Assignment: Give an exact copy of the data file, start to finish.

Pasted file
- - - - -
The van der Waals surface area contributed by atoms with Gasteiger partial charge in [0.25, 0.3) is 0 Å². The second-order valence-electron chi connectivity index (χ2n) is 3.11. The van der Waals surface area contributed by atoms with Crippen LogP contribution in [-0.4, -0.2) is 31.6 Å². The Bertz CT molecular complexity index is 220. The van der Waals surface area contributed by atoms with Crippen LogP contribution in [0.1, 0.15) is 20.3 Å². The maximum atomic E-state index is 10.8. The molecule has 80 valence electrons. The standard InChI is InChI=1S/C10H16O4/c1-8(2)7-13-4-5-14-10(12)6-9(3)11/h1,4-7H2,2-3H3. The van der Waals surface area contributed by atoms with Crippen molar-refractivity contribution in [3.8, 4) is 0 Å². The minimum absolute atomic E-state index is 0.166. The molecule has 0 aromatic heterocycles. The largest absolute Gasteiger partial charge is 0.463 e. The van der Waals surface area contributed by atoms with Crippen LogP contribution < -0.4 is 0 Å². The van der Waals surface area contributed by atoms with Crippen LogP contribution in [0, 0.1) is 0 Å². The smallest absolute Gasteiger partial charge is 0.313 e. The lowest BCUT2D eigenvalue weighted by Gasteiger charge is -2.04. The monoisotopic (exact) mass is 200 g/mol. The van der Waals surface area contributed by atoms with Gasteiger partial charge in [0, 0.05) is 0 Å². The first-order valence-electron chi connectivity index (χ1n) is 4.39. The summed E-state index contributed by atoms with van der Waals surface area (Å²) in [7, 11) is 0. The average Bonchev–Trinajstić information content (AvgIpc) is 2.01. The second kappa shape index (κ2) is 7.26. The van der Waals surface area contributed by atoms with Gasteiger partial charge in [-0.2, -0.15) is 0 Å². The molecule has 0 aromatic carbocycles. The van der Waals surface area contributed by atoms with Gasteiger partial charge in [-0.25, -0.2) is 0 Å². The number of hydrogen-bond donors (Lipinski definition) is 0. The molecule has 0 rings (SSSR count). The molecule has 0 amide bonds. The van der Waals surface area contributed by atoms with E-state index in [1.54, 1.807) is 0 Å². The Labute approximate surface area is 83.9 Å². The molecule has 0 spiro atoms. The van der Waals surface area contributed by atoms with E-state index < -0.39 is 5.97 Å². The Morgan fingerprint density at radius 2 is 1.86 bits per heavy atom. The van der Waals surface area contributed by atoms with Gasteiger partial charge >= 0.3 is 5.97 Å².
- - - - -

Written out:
The van der Waals surface area contributed by atoms with Gasteiger partial charge in [0.25, 0.3) is 0 Å². The second-order valence-electron chi connectivity index (χ2n) is 3.11. The van der Waals surface area contributed by atoms with Crippen LogP contribution in [-0.4, -0.2) is 31.6 Å². The Bertz CT molecular complexity index is 220. The van der Waals surface area contributed by atoms with Crippen LogP contribution in [0.1, 0.15) is 20.3 Å². The maximum atomic E-state index is 10.8. The molecule has 80 valence electrons. The standard InChI is InChI=1S/C10H16O4/c1-8(2)7-13-4-5-14-10(12)6-9(3)11/h1,4-7H2,2-3H3. The van der Waals surface area contributed by atoms with Crippen molar-refractivity contribution in [3.8, 4) is 0 Å². The minimum absolute atomic E-state index is 0.166. The molecule has 0 aromatic heterocycles. The largest absolute Gasteiger partial charge is 0.463 e. The van der Waals surface area contributed by atoms with Crippen LogP contribution < -0.4 is 0 Å². The van der Waals surface area contributed by atoms with Crippen LogP contribution in [0, 0.1) is 0 Å². The smallest absolute Gasteiger partial charge is 0.313 e. The lowest BCUT2D eigenvalue weighted by Gasteiger charge is -2.04. The monoisotopic (exact) mass is 200 g/mol. The van der Waals surface area contributed by atoms with Gasteiger partial charge in [0, 0.05) is 0 Å². The first-order valence-electron chi connectivity index (χ1n) is 4.39. The summed E-state index contributed by atoms with van der Waals surface area (Å²) in [7, 11) is 0. The average Bonchev–Trinajstić information content (AvgIpc) is 2.01. The second kappa shape index (κ2) is 7.26. The van der Waals surface area contributed by atoms with Gasteiger partial charge in [-0.2, -0.15) is 0 Å². The molecule has 0 aromatic carbocycles. The van der Waals surface area contributed by atoms with Gasteiger partial charge in [-0.25, -0.2) is 0 Å². The number of hydrogen-bond donors (Lipinski definition) is 0. The molecule has 0 rings (SSSR count). The molecule has 0 amide bonds. The van der Waals surface area contributed by atoms with E-state index in [1.54, 1.807) is 0 Å². The Labute approximate surface area is 83.9 Å². The molecule has 0 spiro atoms. The van der Waals surface area contributed by atoms with E-state index < -0.39 is 5.97 Å². The Morgan fingerprint density at radius 2 is 1.86 bits per heavy atom. The van der Waals surface area contributed by atoms with Gasteiger partial charge >= 0.3 is 5.97 Å².